💚 Eating Up Plastic Waste 🌿

💚 Eating Up Plastic Waste 🌿

By
Dennis Kamprad

Read Time:5 Minutes

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Stay impactful,

Happy Thursday 👋

Here are the impactful insights that I have for you today:

  • A revolutionary enzyme that chews up plastic waste 🌿
  • The EPA funds $150 million for environmental and climate justice 💵
  • A deal for renewable energy and gas exports 🤝
  • And more… 💚

Isn’t it amazing when we discover natural solutions for our man-made problems?

Just take plastic waste for example. A man-made product for which we still haven’t found a great recycling solution yet.

Instead, every day, the equivalent of 2,000 garbage trucks full of plastic are dumped into the world’s oceans, rivers, and lakes.

Yes, those are the statistics that make me sad too… But those also spark my fire even more to help find and share innovative solutions!

And one of these could be a revolutionary enzyme that chews away plastic waste!

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🌿 How a Plastic-Chewing Enzyme Is Eating Up Plastic Waste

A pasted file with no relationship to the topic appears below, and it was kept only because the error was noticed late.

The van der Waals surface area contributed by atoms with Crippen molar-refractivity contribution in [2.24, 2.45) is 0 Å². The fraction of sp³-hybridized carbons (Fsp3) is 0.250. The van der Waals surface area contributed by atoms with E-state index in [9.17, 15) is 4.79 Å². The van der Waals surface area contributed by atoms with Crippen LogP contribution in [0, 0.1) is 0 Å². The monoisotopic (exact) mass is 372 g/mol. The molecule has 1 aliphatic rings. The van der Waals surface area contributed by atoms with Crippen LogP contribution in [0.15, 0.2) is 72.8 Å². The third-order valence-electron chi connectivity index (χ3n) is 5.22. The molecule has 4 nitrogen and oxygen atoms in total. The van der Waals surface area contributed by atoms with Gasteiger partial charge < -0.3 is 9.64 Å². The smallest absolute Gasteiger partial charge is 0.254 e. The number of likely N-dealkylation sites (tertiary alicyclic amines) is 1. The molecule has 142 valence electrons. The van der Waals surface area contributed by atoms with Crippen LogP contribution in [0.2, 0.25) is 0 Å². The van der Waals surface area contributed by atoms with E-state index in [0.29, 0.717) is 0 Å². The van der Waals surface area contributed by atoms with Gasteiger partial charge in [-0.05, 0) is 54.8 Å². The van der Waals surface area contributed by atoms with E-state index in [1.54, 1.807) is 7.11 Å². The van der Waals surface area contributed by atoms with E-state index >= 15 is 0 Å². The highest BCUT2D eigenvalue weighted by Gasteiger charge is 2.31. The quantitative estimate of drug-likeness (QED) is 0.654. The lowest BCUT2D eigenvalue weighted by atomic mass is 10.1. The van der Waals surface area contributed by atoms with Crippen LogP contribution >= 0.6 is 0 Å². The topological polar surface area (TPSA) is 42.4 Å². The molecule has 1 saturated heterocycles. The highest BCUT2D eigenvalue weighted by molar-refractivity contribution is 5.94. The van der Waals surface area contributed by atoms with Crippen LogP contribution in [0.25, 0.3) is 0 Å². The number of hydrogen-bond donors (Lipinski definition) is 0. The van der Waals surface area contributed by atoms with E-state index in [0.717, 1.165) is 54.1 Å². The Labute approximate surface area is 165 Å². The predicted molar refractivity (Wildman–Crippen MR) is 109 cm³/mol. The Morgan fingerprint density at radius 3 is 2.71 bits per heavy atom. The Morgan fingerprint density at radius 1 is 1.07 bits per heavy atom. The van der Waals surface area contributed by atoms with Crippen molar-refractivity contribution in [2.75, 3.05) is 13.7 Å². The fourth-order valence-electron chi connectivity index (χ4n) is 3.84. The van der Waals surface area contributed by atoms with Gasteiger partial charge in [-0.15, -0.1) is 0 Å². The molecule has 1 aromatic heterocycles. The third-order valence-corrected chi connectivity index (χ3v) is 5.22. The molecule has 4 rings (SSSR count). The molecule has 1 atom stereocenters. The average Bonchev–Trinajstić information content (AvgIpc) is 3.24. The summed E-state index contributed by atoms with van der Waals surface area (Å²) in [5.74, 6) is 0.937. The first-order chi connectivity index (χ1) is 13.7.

1️⃣ The big picture: A French startup is revolutionizing plastic recycling with a groundbreaking enzyme, originally discovered in rotting leaves, that can efficiently break down PET plastics. This enzyme, known as LCC – leaf-branch compost cutinase, has been re-engineered into a PET-degrading powerhouse, capable of breaking down plastic into its basic chemical components. This process, developed by Carbios, a company based in Clermont-Ferrand, France, represents a significant leap in tackling the global plastic waste problem.

2️⃣ Why is this good news: You’ll be thrilled to know that this enzyme doesn’t just nibble at the edges of the plastic waste issue – it goes right to the heart of it. By breaking down PET plastics into their original monomers, this enzyme enables the creation of new plastics without the need for fresh petrochemicals. This means a massive reduction in plastic waste, as it can transform items like polyester clothing and plastic bottles into reusable materials. It’s a game-changer because it works on a variety of PET plastics, including those with dyes and mixed materials, making recycling more inclusive and efficient.